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Publication numberUS1927986 A
Publication typeGrant
Publication dateSep 26, 1933
Filing dateFeb 26, 1932
Priority dateFeb 26, 1932
Publication numberUS 1927986 A, US 1927986A, US-A-1927986, US1927986 A, US1927986A
InventorsSylvan N Levy
Original AssigneeSylvan N Levy
Export CitationBiBTeX, EndNote, RefMan
External Links: USPTO, USPTO Assignment, Espacenet
Alloy tool steel
US 1927986 A
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Description  (OCR text may contain errors)

Sept. 26, 1933. s. N. LEVY 1,927,986

ALLOY TOOL STEEL Filed Feb. 26,- 19:52

Patented Sept. 26,. 1933 UNITED STATES PATENT? OFFIC'IE ALLOY TOOL STEEL Sylvan N. Levy, Arden, Del. Application February 26, 1932. Serial No. 595,396

11 Claims.

toughness, which properties are necessary in such tools. This application is filed as a continuation in part of my co-pending application Serial No. 531,851, filed April 21, 1931, for Alloy tool steel.

One object of my invention is to provide an alloy steel for use in the manufacture of metal, stone, and wood cutting tools which has a high elastic limit or ductility when heat treated for tool service and which at the same time will have a higher tensile strength than the carbon steels or alloy tool steels now generally in use.

A further object of my invention is to provide an alloy tool steel which possesses good forging qualities including lack of sensitiveness to what is termed cold shortness or hot shortness and which will withstand the forging and upsetting operations to which tool steels are subjected when made into tools such as chisels, caulking tools, paving breaker steels, and the like.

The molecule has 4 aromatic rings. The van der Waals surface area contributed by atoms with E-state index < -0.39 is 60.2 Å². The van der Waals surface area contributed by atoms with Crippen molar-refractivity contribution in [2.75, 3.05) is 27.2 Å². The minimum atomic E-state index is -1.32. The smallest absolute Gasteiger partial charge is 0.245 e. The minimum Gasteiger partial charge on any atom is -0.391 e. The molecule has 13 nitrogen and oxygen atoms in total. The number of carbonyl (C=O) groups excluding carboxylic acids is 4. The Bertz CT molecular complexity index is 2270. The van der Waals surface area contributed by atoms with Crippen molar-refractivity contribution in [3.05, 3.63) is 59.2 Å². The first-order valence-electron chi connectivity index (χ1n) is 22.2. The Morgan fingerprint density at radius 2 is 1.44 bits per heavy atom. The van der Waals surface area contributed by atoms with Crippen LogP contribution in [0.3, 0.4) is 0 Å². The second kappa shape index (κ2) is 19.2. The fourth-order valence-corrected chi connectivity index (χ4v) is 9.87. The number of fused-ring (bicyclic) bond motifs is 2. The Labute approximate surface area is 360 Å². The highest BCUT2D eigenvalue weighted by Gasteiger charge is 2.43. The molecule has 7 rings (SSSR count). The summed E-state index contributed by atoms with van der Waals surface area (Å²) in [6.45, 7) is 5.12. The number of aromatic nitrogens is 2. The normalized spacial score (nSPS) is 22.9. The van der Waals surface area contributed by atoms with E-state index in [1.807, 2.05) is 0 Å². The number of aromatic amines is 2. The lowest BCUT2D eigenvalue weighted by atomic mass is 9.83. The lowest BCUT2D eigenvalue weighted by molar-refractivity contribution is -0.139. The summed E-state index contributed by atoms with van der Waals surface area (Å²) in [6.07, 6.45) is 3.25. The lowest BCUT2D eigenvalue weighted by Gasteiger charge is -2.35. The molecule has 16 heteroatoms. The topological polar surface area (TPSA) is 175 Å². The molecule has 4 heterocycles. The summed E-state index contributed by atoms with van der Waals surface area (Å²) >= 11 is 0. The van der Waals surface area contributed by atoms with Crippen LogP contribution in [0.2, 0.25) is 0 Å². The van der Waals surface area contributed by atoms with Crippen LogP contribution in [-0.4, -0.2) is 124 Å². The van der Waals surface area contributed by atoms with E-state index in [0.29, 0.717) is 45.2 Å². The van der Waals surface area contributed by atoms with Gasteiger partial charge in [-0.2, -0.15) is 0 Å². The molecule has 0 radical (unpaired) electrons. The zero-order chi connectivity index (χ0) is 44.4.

Still another object is to produce an easily machinable tool steel which may be annealed to obtain a relatively low Brinell figure without causing spheroidization and its accompanying failure to harden under proper heat treatment.

Still another object of my invention is to provide a steel which will harden at the temperatures generally in use in the hardening of plain carbon tool steels but which may be forged and quenched at materially increased temperatures so as to allow a wider latitude in the heat treating operations than is permissible with carbon tool steels.

Other objects will be apparent from a consideration of the specification and claims.

In steels to be employed in tools of the type of pneumatic, electric hammer, or other pistonoperated chisels, rivet sets, rivet busters, paving breaker steels, back-out punches, etc., or in machines of the type of machine punches, etc., a steel showing a high elastic limit or ductility is essential. The powerful blows of the modern pneumatic hammers have required steels which will transmit the force of the stroke without breaking at the weaker sections of the tool. It has been found impractical to change the shank design of such tools as chisels and rivet sets in order to strengthen the design of the tools as the hammers have increased in efficiency, on account of the difficulties encountered in large plants where the shank standards have been maintained the same since the pioneering stage of the pneumatic hammers. For this reason, the improvement in the tool steels for use in conjunction with such tools has become of prime importance.